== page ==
Cheese, Cured Meats, and Sputino: Curating simple pre-dinner snacks.
Pane (Bread) - Recipes included
THE EMILIA-ROMAGNA HAPPY HOUR
Cheese: Parmigiano Reggiano is a staple of Emilia-Romagna and is known as the "King of Cheeses.” A hard, aged cow’s milk cheese, it has a nutty, savory flavor and a lovely crystalline crunch. Parmigiano Reggiano is perfect for grating over pasta dishes but also crumbles into beautifully bite-sized nuggets that pair well with a variety of cured meats and fruit.
Pecorino Romano: While not originally from Emilia-Romagna, this cheese is a popular addition to Italian cheese boards. It is a hard, salty cheese made from sheep's milk with a sharp, tangy flavor that enhances any selection of spicy salami or prosciutto but is also delicious on its own with a glass of red wine.
Cured Meat: Recognized around the world for its delicate flavor and silky texture, Prosciutto di Parma is one of the most famous cured meats from Emilia-Romagna. It is made from the hind legs of specially raised pigs and aged for at least 12 months to develop its complex salty-sweet flavor. Prosciutto di Parma is the perfect companion to Parmigiano-Reggiano but also pairs well with cheeses and fruit (try it wrapped around a slice of ripe cantaloupe).
Mortadella: Another classic cured meat from Emilia-Romagna is Mortadella, a type of sausage made from finely ground pork seasoned with spices like black pepper and myrtle berries. It has a smooth and satiny texture and is often sliced thin into delicate sheets. Mortadella pairs well with Pecorino Romano or other sharp cheeses and is also delicious on its own with some crusty bread.
The above iconic products of the Emilia-Romagna region have also become staple Italian exports. They all have an uncommon abundance of umami, the fifth taste, that ephemeral sense of deliciousness that arises with the aging and fermentation of proteins.
Finish your meat and cheese board with a selection of sweet, savory, and salty snacks:
Pickles: Adding pickles to a meat and cheese board balances out the richness of the cheese and cured meats. The zippy acidity of the pickles serves as a palate cleanser, preparing your taste buds for the next bite. Plus, pickles are simply delicious and add a nice tangy flavor to the spread.
Fruit: To contrast the meats and cheeses' savory flavors, add some in-season fruit to your Italian meat and cheese board. Apples, pears, berries, and stone fruits all work well, giving the spread a hint of sweetness. Citrus fruits are also a great addition, as their acidity helps to cut through the richness of the meats and cheeses.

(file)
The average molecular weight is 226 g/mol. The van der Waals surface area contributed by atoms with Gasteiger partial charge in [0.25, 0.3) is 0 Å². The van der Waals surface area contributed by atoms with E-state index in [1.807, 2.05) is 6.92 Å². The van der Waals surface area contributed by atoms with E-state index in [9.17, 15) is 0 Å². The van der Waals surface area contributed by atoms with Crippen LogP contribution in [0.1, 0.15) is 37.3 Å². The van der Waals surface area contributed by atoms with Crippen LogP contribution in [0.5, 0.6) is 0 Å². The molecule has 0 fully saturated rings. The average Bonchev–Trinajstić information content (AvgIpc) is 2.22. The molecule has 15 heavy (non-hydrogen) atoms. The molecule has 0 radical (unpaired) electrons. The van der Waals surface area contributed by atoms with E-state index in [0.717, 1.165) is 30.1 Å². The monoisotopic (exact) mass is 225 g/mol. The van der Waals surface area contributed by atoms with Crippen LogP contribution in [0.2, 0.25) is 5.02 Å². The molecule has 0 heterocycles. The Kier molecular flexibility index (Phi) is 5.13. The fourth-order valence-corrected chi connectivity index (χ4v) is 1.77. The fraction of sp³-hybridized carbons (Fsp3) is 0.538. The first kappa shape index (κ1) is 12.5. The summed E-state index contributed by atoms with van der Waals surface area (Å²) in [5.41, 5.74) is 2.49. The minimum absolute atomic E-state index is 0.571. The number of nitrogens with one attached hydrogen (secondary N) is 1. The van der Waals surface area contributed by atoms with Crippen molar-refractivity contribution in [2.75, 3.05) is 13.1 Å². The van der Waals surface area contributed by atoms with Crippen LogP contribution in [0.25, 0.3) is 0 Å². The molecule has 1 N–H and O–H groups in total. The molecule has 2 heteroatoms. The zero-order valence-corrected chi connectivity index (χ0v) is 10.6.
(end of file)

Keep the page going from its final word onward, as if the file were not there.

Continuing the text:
Nuts: Roasted nuts perfectly complement many meat and cheese pairings. Almonds, walnuts, and hazelnuts are all great options, adding a satisfying crunch to the spread. Plus, they offer a savory and nutty flavor that pairs well with wine.
Jam: Don't underestimate the power of a good jam when putting together a snacks board. Sweet and savory jams like fig, quince, or citrus marmalade can perfectly balance the salty and creamy flavors of the meat and cheese. They add a layer of complexity to the spread and are sure to impress your guests.
Lettuces: Adding crisp and sturdy lettuces like endive or radicchio can provide a fresh and crunchy element to your meat and cheese board. This is also a great way to accommodate gluten-free guests and balance out the richness of the other components. Drizzle with some high-quality olive oil or balsamic vinegar for added flavor.
Pane: Coppia Ferrarese, a sourdough bread that makes a perfect vehicle for the delicacies of your aperitivo snack board.
Follow up any meal with mistocchine, a rare and ancient street food from Emilia-Romagna. This semi-sweet dessert is made from flour obtained from the chestnut trees ubiquitous throughout the region and is often served with a honeyed mixture of dried fruits and nuts.
Makes 4 loaves
Ingredients for the starter:
· ¾ tsp. instant yeast
· 3 Tbsp warm water
· ¾ cup bread flour
1. Mix the ingredients together until it becomes a sticky dough.